Closing the loop: How using insects and waste as animal feed can protect the planet

Brown chickens walk around and peck at the ground on a farm

Over the past 25 years, we’ve witnessed a significant shift in how we approach animal-sourced food, revealing unexpected trends on our plates. Our growing global appetite for meat, milk, and eggs raises urgent concerns about agriculture's environmental impact on our planet.

In a recent WWF publication, we highlight four solutions to transform how we produce animal feed to protect people and nature:

  1. Responsible sourcing
  2. Regenerative agriculture
  3. Circular ingredients
  4. Feed Innovations

The approach aims to reduce agriculture’s negative impacts on the planet by holding unsustainable food systems accountable and acknowledging the need for scaled action. We must also point out the successful examples of sustainable systems already in place in the world.

Embracing circular ingredients

Embracing circular ingredients means adopting a smart approach that transforms the way we handle food, elevating what was once seen as waste into a higher-value ingredient by either repurposing or preventing it. The goal is to stop the unnecessary loss of resources and add value to what we have1,2. For example, without forethought, grains leftover after brewing a vat of beer are seen as low-value waste products. But with a bit of effort that so-called waste can be transformed into a better, higher-value commodity like animal feed.

Circular systems offer environmental advantages

Circular systems aim to throw away as little as possible, find a high-quality use for waste products, use resources wisely, and cut down on how much we impact the environment. By using circular methods, we can create diets that provide proper nutrition with less land and fewer heat-trapping greenhouse gas emissions that contribute to the climate crisis. Research conducted by WWF explored multiple approaches to elevate excess food from waste into feed for egg-laying hens including:

  1. Food waste from retail outlets fed to black soldier fly larvae, processed into meal.
  2. Food waste from retail outlets is processed into a feed ingredient.
  3. Bakery by-products from food manufacturing plants are fed directly to hens.

Each approach has tradeoffs and requires more research to properly implement them. However, there is evidence that these approaches can offer environmental advantages, specifically in addressing issues like deforestation and the conversion of vital ecosystems into agricultural land.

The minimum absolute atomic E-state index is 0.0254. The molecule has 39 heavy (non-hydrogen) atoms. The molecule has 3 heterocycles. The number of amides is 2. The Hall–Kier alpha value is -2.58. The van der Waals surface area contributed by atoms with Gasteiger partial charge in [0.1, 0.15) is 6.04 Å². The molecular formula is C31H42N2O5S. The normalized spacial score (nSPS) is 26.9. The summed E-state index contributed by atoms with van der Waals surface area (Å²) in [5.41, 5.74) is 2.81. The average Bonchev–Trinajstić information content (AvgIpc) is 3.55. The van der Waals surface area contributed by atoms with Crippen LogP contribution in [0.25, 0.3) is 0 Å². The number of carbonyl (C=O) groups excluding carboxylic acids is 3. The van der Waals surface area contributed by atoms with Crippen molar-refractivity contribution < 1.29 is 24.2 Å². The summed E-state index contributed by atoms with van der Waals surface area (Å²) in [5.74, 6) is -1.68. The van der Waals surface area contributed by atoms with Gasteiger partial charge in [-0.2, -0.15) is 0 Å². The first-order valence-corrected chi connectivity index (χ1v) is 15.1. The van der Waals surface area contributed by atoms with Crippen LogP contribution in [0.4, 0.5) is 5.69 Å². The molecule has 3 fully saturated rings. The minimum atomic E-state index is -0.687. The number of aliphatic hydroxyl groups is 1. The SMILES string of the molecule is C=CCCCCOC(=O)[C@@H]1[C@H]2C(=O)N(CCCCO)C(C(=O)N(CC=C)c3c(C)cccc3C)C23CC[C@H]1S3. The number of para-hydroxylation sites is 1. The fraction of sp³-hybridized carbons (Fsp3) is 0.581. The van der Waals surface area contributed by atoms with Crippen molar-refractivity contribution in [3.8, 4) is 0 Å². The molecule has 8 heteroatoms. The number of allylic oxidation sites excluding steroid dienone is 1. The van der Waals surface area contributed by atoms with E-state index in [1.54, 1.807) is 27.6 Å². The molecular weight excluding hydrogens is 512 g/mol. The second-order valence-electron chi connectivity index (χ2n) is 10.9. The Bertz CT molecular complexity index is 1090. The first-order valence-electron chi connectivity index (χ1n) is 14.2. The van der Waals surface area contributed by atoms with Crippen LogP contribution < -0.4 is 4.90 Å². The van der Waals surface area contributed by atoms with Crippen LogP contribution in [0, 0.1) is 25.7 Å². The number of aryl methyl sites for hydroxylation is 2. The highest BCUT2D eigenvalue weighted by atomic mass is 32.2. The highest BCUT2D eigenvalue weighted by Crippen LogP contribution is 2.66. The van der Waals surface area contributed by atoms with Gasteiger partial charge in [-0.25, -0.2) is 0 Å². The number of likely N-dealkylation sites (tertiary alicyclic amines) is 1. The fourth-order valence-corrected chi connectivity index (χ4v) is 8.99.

A person with cupped hands holds a bunch of black soldier fly larvae

Black soldier fly larvae.

Harnessing the power of insects

Besides directly feeding excess food to livestock animals, there are also examples of using food system waste to create entirely new livestock feed production loops. Perhaps the most current innovation can be seen in the growth of the insect protein industry over recent decades—particularly black soldier fly larvae. WWF supports a pilot project in Victoria Falls, Zimbabwe that cleverly harnesses the power of this humble insect. The project uses nothing more complex than fly larvae with hearty appetites to break down excess food and/or manure. As a result, the larvae transform waste into beneficial products. The larvae can be harvested and processed as a feed ingredient, or fed intact to chickens, serving as a nutritional, inexpensive alternative to traditional livestock feed ingredients like soybean meal. Plus, larvae manure serves as an organic fertilizer!

Using insects as an ingredient in animal feed has the potential to change the industry. Black soldier fly larvae can consume food from a wide variety of sources, take up almost no land, and hold tremendous nutritional value, making them a sustainable option for feeding fish, chickens, pigs, and even pets3,4,5. Imagine donating your dinner scraps to a farm that uses those scraps to raise fly larvae as feed for their animals and then supply you with locally raised pork, poultry, and fish!

A sustainable feed system is possible

As we navigate the complexities of increasing global demand for animal-sourced food, the path to a more sustainable and environmentally conscious food future is within our grasp. By reimagining our food system to minimize waste, efficiently use resources, and reduce environmental impact, we can create a world where what's on our plates contributes to a healthier planet. The journey toward sustainability is not just theoretical; it's happening now. WWF is at the forefront of initiatives that champion these transformative practices. Through partnerships, projects, and other ongoing efforts, we’re actively working to turn these sustainable aspirations into reality.

Together, we can shape an environmentally friendly future that goes beyond just the choices we make about what goes on our dinner plates and instead includes a successfully engineered and sustainable feed system.

Learn more about WWF’s work on food waste.